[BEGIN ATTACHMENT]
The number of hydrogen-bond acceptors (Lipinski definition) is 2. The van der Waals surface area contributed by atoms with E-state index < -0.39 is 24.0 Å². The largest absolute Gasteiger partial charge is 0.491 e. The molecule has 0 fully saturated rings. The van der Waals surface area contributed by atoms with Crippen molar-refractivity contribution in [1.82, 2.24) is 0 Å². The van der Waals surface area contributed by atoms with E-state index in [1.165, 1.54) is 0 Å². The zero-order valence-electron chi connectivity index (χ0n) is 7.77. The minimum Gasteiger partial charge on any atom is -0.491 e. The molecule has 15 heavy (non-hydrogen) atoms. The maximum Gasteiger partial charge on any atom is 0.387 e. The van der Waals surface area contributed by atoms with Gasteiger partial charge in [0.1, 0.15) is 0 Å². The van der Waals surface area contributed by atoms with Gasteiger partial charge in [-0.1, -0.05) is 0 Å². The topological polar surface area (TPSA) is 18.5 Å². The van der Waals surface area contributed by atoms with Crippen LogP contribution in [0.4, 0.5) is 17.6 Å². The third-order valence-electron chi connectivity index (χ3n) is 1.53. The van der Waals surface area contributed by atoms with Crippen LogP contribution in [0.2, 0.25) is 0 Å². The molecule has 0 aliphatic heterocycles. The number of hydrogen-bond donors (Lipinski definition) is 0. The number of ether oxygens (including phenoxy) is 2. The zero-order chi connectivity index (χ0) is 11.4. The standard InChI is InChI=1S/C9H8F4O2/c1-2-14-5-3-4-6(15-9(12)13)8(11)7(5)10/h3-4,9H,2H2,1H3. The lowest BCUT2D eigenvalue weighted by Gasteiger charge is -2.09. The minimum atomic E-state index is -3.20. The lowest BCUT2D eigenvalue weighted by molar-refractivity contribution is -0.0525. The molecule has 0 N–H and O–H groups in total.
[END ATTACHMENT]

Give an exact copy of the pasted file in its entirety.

The number of hydrogen-bond acceptors (Lipinski definition) is 2. The van der Waals surface area contributed by atoms with E-state index < -0.39 is 24.0 Å². The largest absolute Gasteiger partial charge is 0.491 e. The molecule has 0 fully saturated rings. The van der Waals surface area contributed by atoms with Crippen molar-refractivity contribution in [1.82, 2.24) is 0 Å². The van der Waals surface area contributed by atoms with E-state index in [1.165, 1.54) is 0 Å². The zero-order valence-electron chi connectivity index (χ0n) is 7.77. The minimum Gasteiger partial charge on any atom is -0.491 e. The molecule has 15 heavy (non-hydrogen) atoms. The maximum Gasteiger partial charge on any atom is 0.387 e. The van der Waals surface area contributed by atoms with Gasteiger partial charge in [0.1, 0.15) is 0 Å². The van der Waals surface area contributed by atoms with Gasteiger partial charge in [-0.1, -0.05) is 0 Å². The topological polar surface area (TPSA) is 18.5 Å². The van der Waals surface area contributed by atoms with Crippen LogP contribution in [0.4, 0.5) is 17.6 Å². The third-order valence-electron chi connectivity index (χ3n) is 1.53. The van der Waals surface area contributed by atoms with Crippen LogP contribution in [0.2, 0.25) is 0 Å². The molecule has 0 aliphatic heterocycles. The number of hydrogen-bond donors (Lipinski definition) is 0. The number of ether oxygens (including phenoxy) is 2. The zero-order chi connectivity index (χ0) is 11.4. The standard InChI is InChI=1S/C9H8F4O2/c1-2-14-5-3-4-6(15-9(12)13)8(11)7(5)10/h3-4,9H,2H2,1H3. The lowest BCUT2D eigenvalue weighted by Gasteiger charge is -2.09. The minimum atomic E-state index is -3.20. The lowest BCUT2D eigenvalue weighted by molar-refractivity contribution is -0.0525. The molecule has 0 N–H and O–H groups in total.